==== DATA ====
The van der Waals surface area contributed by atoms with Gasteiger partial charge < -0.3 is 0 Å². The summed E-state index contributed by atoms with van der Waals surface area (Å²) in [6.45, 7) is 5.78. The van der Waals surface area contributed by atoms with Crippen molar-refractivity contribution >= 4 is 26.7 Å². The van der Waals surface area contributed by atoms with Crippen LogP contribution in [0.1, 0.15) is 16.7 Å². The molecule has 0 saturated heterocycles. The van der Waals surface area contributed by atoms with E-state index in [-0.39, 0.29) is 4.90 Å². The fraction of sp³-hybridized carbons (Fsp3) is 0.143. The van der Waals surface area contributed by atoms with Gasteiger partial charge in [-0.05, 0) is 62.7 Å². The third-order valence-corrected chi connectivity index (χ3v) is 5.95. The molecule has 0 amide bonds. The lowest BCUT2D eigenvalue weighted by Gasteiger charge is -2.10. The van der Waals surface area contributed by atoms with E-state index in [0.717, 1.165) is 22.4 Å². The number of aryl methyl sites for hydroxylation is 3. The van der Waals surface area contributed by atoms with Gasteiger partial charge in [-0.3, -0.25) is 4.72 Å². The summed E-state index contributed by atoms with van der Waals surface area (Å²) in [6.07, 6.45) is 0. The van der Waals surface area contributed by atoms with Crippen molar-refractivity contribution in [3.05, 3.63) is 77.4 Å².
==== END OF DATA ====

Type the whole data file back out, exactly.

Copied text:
The van der Waals surface area contributed by atoms with Gasteiger partial charge < -0.3 is 0 Å². The summed E-state index contributed by atoms with van der Waals surface area (Å²) in [6.45, 7) is 5.78. The van der Waals surface area contributed by atoms with Crippen molar-refractivity contribution >= 4 is 26.7 Å². The van der Waals surface area contributed by atoms with Crippen LogP contribution in [0.1, 0.15) is 16.7 Å². The molecule has 0 saturated heterocycles. The van der Waals surface area contributed by atoms with E-state index in [-0.39, 0.29) is 4.90 Å². The fraction of sp³-hybridized carbons (Fsp3) is 0.143. The van der Waals surface area contributed by atoms with Gasteiger partial charge in [-0.05, 0) is 62.7 Å². The third-order valence-corrected chi connectivity index (χ3v) is 5.95. The molecule has 0 amide bonds. The lowest BCUT2D eigenvalue weighted by Gasteiger charge is -2.10. The van der Waals surface area contributed by atoms with E-state index in [0.717, 1.165) is 22.4 Å². The number of aryl methyl sites for hydroxylation is 3. The van der Waals surface area contributed by atoms with Gasteiger partial charge in [-0.3, -0.25) is 4.72 Å². The summed E-state index contributed by atoms with van der Waals surface area (Å²) in [6.07, 6.45) is 0. The van der Waals surface area contributed by atoms with Crippen molar-refractivity contribution in [3.05, 3.63) is 77.4 Å².